In these times of uncertainty a bit of escapism seems in order and so the sensible person turns off the idiot box, stops reading all those blog posts about %politician% or %black hole formerly blieved to be a solid bank% etc. and instead goes looking for some fiction. This month the sensible person should turn to Baen (actually they should do that every month) and in particular to a book by Dave Freer and Eric Flint - Slow Train to Arcturus.
Slow Train is good hard SF, low in unobtanium and handwavium but high in (romantic) comedy and otherwise perfect for a healthy reading diet. It is also low in cliches and contains original scientific thoughts, sympathetic characters and ends in a suitable fashion for sequels to be possible but not required. All in all it's good stuff that works on multiple levels from your basic escapism comfort reading to thought-provoking ideas about space colonization.
OK so enough with the generalities, what's it about? and how can you build a railway that's light years long?
The answer is simple. In some future time, after mankind has figured out how to do the living in space thing and maybe the colonize Mars thing, they have a problem. The problem is that there are lots of square, triangular and other shaped pegs that don't fit in the nice round holes that are provided for them by a caring government. They also have another problem which is that they want to find out about other star systems but realize that since FTL isn't happening the only way to get there is slowly and they have a third problem, which is that they want to build some massive 'gauss-rings' to move stuff around the solar system.
Put all this together and you have funding for a project which caapults a series of large space habitats on an interstellar voyage fo discovery with each habitat populated by a separate group of misfits. The misfits aren't for the most part trusted with the knowledge about how to run the system, they are just passengers and as the train nears each star one habitat is dropped off to live there on its own with the tools etc. to build additional space habitats out of any suitable asteroids that may happen to be lying around. Meanwhile the main computer in the front habitat sends back observations to the solar system on the activities of the passengers and of the systems they are passing through. That's the background. Now add an alien race that detects this thing coming towards them and a bunch of habitats where the original purposae has been forgotten after a few centuries of travel and you've got plenty of options for plots.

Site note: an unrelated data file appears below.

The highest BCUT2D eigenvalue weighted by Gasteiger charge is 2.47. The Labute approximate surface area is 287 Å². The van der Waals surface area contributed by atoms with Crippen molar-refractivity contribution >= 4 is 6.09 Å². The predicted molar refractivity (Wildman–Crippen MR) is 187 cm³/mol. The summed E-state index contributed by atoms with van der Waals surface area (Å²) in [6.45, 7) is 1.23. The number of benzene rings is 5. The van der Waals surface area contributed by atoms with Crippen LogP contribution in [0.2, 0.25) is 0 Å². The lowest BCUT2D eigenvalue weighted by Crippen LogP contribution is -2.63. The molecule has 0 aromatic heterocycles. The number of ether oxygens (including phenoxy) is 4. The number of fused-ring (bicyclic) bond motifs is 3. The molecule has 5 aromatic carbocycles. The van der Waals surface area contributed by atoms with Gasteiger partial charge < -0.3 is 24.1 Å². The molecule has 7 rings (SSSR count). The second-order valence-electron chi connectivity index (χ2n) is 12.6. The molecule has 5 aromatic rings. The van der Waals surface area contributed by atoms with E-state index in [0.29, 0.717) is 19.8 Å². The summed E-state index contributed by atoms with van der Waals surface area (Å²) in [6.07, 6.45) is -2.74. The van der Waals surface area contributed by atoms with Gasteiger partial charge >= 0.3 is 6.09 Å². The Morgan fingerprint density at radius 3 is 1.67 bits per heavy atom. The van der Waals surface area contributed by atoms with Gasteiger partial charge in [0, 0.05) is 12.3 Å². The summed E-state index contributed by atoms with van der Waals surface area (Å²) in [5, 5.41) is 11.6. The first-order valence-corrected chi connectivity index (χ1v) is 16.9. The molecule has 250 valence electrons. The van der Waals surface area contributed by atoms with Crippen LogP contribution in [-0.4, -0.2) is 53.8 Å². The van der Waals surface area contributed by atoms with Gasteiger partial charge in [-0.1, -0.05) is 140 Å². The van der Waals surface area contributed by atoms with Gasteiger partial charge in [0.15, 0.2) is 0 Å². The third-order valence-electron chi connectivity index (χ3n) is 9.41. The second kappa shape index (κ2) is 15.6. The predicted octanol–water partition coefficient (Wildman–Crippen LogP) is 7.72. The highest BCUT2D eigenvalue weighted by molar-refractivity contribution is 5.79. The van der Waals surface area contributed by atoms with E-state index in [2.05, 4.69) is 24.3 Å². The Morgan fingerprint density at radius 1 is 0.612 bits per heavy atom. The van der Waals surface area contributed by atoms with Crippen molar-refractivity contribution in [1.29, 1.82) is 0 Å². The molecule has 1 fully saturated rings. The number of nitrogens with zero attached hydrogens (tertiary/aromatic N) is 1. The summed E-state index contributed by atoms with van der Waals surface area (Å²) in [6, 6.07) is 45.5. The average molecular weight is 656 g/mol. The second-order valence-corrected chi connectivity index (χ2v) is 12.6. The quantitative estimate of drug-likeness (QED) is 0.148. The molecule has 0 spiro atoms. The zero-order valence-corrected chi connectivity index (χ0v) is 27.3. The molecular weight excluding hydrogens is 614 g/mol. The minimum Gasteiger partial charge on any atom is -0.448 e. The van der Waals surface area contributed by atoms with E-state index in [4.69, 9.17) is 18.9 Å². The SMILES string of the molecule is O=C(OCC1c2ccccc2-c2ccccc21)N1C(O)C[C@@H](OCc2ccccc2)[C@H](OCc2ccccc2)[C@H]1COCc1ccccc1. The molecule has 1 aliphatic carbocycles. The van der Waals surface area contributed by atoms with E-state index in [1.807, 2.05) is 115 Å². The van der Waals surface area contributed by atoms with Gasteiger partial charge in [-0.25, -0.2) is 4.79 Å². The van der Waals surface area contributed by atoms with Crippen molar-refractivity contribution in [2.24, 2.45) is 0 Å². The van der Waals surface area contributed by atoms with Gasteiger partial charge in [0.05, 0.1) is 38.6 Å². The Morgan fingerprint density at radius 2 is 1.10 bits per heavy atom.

There are two bits of handwavium that I note here (and I may have misunderstood the science so perhaps they don't actually require handwavium). The first is that the slow train never seems to change direction. It seems to me that no matter what initial vector is chosen a craft will hit star systems very infrequently unless it chnages course a bit to go from one star system to the next. The second is that I find it hard to believe that a system could be built that would actually last for centuries while travelling at a significant fraction of the speed of light. However in order for our protagonists to have a story we need the train to travel from system to system and to remain in working order so we'll ignore these points,
Beyond these two points the hard SF in the book is good, indeed aside from these niggles, this novel meets most of Charlie Stross's requirements for realistic space colonization. The other problem with all space colonization books is that they have to skip over the first 100 km problem - that is to say how we get the human race out of the terrestrial gravity well - and this book does the same as many others and puts that challenge safely in the past from the point of view of the book. However to counter that problem we see a number of rules about how to build interstellar colonization trips in the absence of FTL.
Don't slow down - acceleration implies force implies energy expenditure, so don't do it unless you have to
When you do use solar sails and gravity wells
Build your habitat like a ball of (hollow) string so that you get maximum surface area in a volume.
Item 3 above is I think brand spanking new and deserves to be known as the Free/Flint law of space habitat design.
Beyond the science we have, as noted above, some interestingly different aliens one of whom becomes the primary point of view character. His observation of the various mixed nuts of humanity as he seeks his McGuffin allow us to see humans from the outside in a very sympathetic fashion. It also allows us the reader to be infodumped in a perfectly reasonable way since an alien visitor is going to have to figure things out too.
As for the plot, it starts as all good stories do in media res with the aliens approaching the "train" and manages to avoid tedious flashbacks while still filling us in on critical details about the alien physiology, the slowtrain design and so on. The plot starts fast and for the most part continues fast and furious. I'd have to go back and count but I think elapsed time for all save the Epologue is no more than a week or two. In that time the hero gets to see six habitats from low tech primitive to very high tech. I have no intention of leaving spoilers so I'm not going to explain why our hero goes on his quest. However I'll note that while this is in many ways a classic McGuffin plot the folks involved in the quest don't see it that way because they're too involved in trying to survive (and get laid), which is exactly as it should be.
All in all the verdict is go forth and purchase, You won't regret it.